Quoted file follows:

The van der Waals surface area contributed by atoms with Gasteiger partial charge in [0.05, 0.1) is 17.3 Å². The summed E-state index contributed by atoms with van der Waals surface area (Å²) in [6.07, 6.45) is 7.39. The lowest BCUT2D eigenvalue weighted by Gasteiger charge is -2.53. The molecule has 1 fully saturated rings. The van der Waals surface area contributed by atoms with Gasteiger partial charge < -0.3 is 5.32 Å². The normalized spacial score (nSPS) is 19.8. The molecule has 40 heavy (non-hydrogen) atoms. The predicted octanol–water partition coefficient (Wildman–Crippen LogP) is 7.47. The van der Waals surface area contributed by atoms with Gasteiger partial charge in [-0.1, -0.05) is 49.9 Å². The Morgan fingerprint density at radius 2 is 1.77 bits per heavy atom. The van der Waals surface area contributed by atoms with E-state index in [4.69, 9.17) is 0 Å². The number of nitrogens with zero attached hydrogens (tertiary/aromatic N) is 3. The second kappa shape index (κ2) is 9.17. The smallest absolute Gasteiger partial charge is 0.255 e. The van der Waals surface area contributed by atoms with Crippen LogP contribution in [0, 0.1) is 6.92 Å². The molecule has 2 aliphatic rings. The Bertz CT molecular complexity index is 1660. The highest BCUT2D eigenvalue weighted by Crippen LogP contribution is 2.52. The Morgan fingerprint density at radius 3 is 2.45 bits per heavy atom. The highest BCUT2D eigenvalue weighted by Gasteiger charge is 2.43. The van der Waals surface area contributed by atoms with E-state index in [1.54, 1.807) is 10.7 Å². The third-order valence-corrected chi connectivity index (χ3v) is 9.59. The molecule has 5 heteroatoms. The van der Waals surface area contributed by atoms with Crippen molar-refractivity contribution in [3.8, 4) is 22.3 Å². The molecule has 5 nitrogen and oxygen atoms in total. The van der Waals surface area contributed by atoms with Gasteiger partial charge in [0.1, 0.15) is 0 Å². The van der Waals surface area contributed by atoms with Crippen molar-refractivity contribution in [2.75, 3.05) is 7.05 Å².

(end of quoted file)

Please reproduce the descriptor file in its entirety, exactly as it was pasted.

The van der Waals surface area contributed by atoms with Gasteiger partial charge in [0.05, 0.1) is 17.3 Å². The summed E-state index contributed by atoms with van der Waals surface area (Å²) in [6.07, 6.45) is 7.39. The lowest BCUT2D eigenvalue weighted by Gasteiger charge is -2.53. The molecule has 1 fully saturated rings. The van der Waals surface area contributed by atoms with Gasteiger partial charge < -0.3 is 5.32 Å². The normalized spacial score (nSPS) is 19.8. The molecule has 40 heavy (non-hydrogen) atoms. The predicted octanol–water partition coefficient (Wildman–Crippen LogP) is 7.47. The van der Waals surface area contributed by atoms with Gasteiger partial charge in [-0.1, -0.05) is 49.9 Å². The Morgan fingerprint density at radius 2 is 1.77 bits per heavy atom. The van der Waals surface area contributed by atoms with E-state index in [4.69, 9.17) is 0 Å². The number of nitrogens with zero attached hydrogens (tertiary/aromatic N) is 3. The second kappa shape index (κ2) is 9.17. The smallest absolute Gasteiger partial charge is 0.255 e. The van der Waals surface area contributed by atoms with Crippen LogP contribution in [0, 0.1) is 6.92 Å². The molecule has 2 aliphatic rings. The Bertz CT molecular complexity index is 1660. The highest BCUT2D eigenvalue weighted by Crippen LogP contribution is 2.52. The Morgan fingerprint density at radius 3 is 2.45 bits per heavy atom. The highest BCUT2D eigenvalue weighted by Gasteiger charge is 2.43. The van der Waals surface area contributed by atoms with E-state index in [1.54, 1.807) is 10.7 Å². The third-order valence-corrected chi connectivity index (χ3v) is 9.59. The molecule has 5 heteroatoms. The van der Waals surface area contributed by atoms with Crippen molar-refractivity contribution in [3.8, 4) is 22.3 Å². The molecule has 5 nitrogen and oxygen atoms in total. The van der Waals surface area contributed by atoms with Gasteiger partial charge in [0.1, 0.15) is 0 Å². The van der Waals surface area contributed by atoms with Crippen molar-refractivity contribution in [2.75, 3.05) is 7.05 Å².